EUA may ne required, ensure culture performed.

Intersphincteric Abscesses
Severe throbbing pain like a fissure.
Should be suspected if pain does not settle after treatment of a coexisting fissure.

Key Point

Perianal and ischiorectal abscesses often present as characteristic fluctuant masses.
Intershpincteric or suprelevator abscesses may have few findings, except tenderness on DRE.

Differential
May be confused with a pilonidal, Bartholin's gland or Cowper's gland, hidradenitis, crohn's etc.

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INVESTIGATIONS

Bloods

Do a FBC, CRP and look for elevated glucose if suspected.

Imaging
Pelvic CT or MRI helps direct surgical draining in non-obvious cases.
Important for identifying occult abscesses (supralevator, deep ischiorectal, intersphincterics).
Especially in the morbidly obese.

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MANAGEMENT

Antibiotics
?
No. Cannot reach the contents of the abscess in enough concentration.
- not to be relied upon alone
Are not required in routine drainage of a perianal abscess
- Class II, Grade A evidence (Practice Parameters)
Do consider, however, when cellulitis / fasciitis / high risk pt / immunosuppressed / cardiac prophylaxis / diabetes / complex comorbidities.
- obtain a culture in such situations.

Operative


Incise and drain
- optimal preservation of underlying sphincters is essential.
- make a radial incision over area of greatest induration.
- if uncertain where, needle aspiration will help plan site.
- as close to anus as possible in case subsequent fistulotomy is required
- allow drainage of whole cavity
- remove necrotic tissue lining walls with a finger wrapped in gauze.
- consider biopsy of the wall if needed.
- insert kaldistat packing to the mouth only to achieve haemostasis (removed by pt in bath the next day).
- inserting a drain for three days post-op is not usually necessary.
- packing is generally unnecessary and painful.
- several days of frequent soaks and sitz baths to help to irrigate the cavity.

Ischiorectals
- often helps to use a needle to localize the abscess if necessary.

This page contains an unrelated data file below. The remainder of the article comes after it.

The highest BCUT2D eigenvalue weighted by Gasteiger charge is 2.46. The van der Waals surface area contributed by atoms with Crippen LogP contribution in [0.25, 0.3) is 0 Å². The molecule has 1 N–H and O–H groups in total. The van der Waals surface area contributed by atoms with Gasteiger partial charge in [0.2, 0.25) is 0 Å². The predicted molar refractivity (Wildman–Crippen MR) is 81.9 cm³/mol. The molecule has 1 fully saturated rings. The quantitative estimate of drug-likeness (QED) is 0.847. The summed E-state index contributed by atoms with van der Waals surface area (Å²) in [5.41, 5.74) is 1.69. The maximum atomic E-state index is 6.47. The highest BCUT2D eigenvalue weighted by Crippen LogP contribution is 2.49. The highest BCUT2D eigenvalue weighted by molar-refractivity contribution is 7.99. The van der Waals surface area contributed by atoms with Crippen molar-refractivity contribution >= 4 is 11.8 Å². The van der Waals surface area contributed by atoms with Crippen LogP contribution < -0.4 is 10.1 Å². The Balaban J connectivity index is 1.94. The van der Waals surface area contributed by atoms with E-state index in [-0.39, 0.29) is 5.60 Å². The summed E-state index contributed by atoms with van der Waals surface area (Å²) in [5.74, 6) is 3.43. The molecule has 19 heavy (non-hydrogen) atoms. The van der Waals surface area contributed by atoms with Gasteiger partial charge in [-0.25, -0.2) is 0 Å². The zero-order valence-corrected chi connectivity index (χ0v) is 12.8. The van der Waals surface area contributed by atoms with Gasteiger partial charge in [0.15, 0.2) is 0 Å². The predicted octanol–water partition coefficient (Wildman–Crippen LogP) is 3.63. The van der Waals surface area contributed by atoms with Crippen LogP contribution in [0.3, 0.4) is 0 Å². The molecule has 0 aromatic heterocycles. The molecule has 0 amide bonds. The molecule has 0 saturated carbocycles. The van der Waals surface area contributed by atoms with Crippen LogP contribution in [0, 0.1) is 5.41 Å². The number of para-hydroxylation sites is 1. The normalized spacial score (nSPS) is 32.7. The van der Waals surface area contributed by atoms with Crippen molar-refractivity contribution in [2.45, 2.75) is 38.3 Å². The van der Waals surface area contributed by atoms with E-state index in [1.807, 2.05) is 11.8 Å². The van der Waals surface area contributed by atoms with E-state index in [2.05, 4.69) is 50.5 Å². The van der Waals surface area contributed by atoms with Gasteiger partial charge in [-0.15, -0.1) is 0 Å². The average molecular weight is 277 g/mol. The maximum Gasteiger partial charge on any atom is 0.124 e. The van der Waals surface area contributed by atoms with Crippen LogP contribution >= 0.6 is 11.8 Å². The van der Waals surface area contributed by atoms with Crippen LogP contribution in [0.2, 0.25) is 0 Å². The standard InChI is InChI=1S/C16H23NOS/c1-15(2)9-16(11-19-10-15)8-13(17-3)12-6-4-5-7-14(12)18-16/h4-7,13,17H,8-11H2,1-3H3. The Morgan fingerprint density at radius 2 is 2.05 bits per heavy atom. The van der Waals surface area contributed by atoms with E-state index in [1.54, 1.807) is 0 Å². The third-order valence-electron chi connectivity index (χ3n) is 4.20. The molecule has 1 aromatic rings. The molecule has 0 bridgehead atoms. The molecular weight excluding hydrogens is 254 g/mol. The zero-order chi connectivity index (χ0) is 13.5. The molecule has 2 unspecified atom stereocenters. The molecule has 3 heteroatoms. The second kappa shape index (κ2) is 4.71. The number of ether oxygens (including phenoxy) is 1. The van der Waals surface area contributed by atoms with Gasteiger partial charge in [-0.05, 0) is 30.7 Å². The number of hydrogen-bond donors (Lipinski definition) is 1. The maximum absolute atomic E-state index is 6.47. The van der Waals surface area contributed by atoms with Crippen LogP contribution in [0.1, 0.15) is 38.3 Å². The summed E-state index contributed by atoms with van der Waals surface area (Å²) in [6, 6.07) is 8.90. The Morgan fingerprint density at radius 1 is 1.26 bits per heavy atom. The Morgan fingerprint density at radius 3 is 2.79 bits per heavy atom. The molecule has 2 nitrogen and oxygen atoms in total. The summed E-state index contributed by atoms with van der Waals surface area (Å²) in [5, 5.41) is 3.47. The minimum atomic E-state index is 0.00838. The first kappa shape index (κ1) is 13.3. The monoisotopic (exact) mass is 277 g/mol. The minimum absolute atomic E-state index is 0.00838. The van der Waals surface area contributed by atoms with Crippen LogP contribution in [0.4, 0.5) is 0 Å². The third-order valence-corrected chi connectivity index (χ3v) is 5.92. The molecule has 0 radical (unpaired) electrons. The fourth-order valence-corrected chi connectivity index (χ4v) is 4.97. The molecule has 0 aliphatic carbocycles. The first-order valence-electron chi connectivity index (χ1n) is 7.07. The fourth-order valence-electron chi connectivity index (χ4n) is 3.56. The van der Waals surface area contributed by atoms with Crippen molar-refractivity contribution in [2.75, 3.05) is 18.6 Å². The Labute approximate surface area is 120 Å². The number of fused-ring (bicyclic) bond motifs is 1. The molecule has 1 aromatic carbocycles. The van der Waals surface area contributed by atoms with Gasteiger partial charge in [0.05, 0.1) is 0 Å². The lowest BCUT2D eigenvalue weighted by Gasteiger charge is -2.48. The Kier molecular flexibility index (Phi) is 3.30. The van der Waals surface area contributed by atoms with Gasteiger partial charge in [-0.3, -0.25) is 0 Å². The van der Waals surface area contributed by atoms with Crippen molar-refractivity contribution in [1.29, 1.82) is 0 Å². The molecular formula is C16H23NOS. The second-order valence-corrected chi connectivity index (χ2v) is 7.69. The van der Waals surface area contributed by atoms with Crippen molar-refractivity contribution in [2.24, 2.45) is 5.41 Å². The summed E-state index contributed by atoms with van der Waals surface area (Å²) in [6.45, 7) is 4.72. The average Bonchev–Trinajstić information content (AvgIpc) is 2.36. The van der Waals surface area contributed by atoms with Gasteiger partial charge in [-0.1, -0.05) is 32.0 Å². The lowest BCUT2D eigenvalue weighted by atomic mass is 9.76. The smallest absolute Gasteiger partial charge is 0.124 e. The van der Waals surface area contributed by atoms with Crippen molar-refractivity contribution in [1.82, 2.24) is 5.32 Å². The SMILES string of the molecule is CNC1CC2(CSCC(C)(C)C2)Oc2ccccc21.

- incise as above
- explore the cavity, gently breaking down septae.
- remove necrotic tissue lining walls with a finger wrapped in gauze.
- biopsy the wall and send the pus for culture if necessary.
- don't be over-enthusiastic with probes so as to go through the levator.
- perform sigmoidoscopy to examine rectal mucosa (exclude Crohn's).

Intersphincterics
Drain into the rectal cavity
Incise the internal sphincter directly over the cavity to release pus

Supralevator & intermuscular
Drain depending on sepsis tract to develop least-complex fistula.

Sorry, Picture Unavaliable

But the patient is not responding?
- consider immunocompromise, residual infection / inadequate drainage and recurrent abscesses.

My patient has a big horseshoe abscess.
- crypt of origin may be located in the posterior midline.
- surgically conservative approach is a good idea.
- provide counter-drainage + consider inserting drain bilaterally if large horse-shoe
- consider small posterior midline incision from subcut ext sphincter over abscess to tip of coccyx
- pass hemostats gently into the posterior midline, draining seton around the posterior sphincter.
--> thus unroofing the post-anal space and its ischioanal extension.
--> can deal with the horseshoe fistula later.
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References
Cameron 10th
Sabistons 17th.
Am Society of Colon & Rectal Surgeons. Practice Parameters.  Dis Col Rect 2005;48:1337-42.